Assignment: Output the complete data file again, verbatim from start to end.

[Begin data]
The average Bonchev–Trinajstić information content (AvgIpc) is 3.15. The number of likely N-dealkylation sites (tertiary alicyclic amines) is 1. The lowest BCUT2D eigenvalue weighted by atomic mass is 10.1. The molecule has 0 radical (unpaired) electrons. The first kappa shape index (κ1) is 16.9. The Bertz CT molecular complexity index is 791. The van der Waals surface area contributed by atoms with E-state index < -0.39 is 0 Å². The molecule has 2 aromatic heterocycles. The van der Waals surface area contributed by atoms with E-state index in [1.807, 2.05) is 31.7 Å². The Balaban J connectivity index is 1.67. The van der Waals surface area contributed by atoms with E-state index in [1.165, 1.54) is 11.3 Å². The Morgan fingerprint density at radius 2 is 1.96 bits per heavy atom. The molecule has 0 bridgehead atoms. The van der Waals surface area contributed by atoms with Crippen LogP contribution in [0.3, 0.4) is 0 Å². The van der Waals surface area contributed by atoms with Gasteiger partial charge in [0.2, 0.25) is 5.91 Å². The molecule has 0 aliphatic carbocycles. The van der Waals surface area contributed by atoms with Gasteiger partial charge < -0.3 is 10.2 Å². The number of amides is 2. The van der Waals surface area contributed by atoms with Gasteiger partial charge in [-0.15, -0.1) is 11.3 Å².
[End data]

The average Bonchev–Trinajstić information content (AvgIpc) is 3.15. The number of likely N-dealkylation sites (tertiary alicyclic amines) is 1. The lowest BCUT2D eigenvalue weighted by atomic mass is 10.1. The molecule has 0 radical (unpaired) electrons. The first kappa shape index (κ1) is 16.9. The Bertz CT molecular complexity index is 791. The van der Waals surface area contributed by atoms with E-state index < -0.39 is 0 Å². The molecule has 2 aromatic heterocycles. The van der Waals surface area contributed by atoms with E-state index in [1.807, 2.05) is 31.7 Å². The Balaban J connectivity index is 1.67. The van der Waals surface area contributed by atoms with E-state index in [1.165, 1.54) is 11.3 Å². The Morgan fingerprint density at radius 2 is 1.96 bits per heavy atom. The molecule has 0 bridgehead atoms. The van der Waals surface area contributed by atoms with Crippen LogP contribution in [0.3, 0.4) is 0 Å². The van der Waals surface area contributed by atoms with Gasteiger partial charge in [0.2, 0.25) is 5.91 Å². The molecule has 0 aliphatic carbocycles. The van der Waals surface area contributed by atoms with Gasteiger partial charge < -0.3 is 10.2 Å². The number of amides is 2. The van der Waals surface area contributed by atoms with Gasteiger partial charge in [-0.15, -0.1) is 11.3 Å².